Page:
How to use exit interviews to retain talent

    exit interview


    How to use exit interviews to retain talent

    Exiting employees are an invaluable source of insight into a workplace. Employers should utilise exit interviews to elicit feedback that can be used to improve talent retention and attraction.

    But often, when an employee resigns, they are usually left to quietly work out their notice or given pay in lieu of notice. The opportunity will be missed by the employer to obtain feedback from the departing employee as to their reasons for leaving.

    An exit interview can represent an invaluable tool for employers, with questions designed to elicit the reasons for the employee’s departure, in this way helping to identify any problem areas within the workplace where all kinds of positive changes may need to be made in order to improve talent retention and attraction.

    The following practical guide for managers and HR personnel looks at the role that the exit interview can play in the workplace, from why these are used and how to conduct this type of interview, to what to do with any feedback obtained from the employee. The importance of knowing how to get the most out of exit interviews should not be underestimated.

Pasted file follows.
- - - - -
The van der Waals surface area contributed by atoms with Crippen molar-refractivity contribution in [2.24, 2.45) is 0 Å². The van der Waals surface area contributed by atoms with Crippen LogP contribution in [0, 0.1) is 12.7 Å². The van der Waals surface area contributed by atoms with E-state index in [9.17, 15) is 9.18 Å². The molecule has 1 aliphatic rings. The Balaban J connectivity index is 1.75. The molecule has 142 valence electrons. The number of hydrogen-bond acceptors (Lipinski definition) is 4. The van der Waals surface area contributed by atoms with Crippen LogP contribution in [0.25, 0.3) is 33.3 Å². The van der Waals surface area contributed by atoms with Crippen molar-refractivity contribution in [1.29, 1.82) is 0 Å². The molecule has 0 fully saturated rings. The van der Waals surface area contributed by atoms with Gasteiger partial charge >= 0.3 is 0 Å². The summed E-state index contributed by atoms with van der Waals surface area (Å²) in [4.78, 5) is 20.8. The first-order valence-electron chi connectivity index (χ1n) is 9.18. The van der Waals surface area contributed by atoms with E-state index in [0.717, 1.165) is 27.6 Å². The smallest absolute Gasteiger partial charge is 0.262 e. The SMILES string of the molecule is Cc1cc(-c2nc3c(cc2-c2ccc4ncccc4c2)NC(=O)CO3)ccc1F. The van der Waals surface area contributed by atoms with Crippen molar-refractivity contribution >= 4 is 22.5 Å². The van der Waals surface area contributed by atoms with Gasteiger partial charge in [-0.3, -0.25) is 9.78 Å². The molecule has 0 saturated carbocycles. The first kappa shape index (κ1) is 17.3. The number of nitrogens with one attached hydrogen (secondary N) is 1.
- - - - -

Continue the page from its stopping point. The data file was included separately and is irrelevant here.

Why should exit interviews be used?

    Once an employee hands in their resignation, it is all too easy to shift any focus away from that individual to concentrate on finding their replacement. After all, the recruitment process can be extremely time-consuming, from creating and listing a suitable job advert to interviewing candidates and selecting the right person for the role. With so much to do, to keep the day-to-day running of the business running smoothly in the short-term, it is not uncommon to lose sight of the value that an exit interview may offer in the long-term.

    However, obtaining feedback from a departing employee as to their reasons for leaving an organisation can be one of the best ways to identify any problem areas and to generate positive changes. This is because an exit interview is perhaps one of the few opportunities during the lifecycle of employment where an employee will feel most able to be open and honest about any complaints that they may have about the workplace and their working experiences. Even if the employee in question is easily replaceable or relatively junior, by ascertaining why they are leaving, this can give insight into any problematic areas that may need to be addressed to help reduce staff turnover rates and recruitment costs.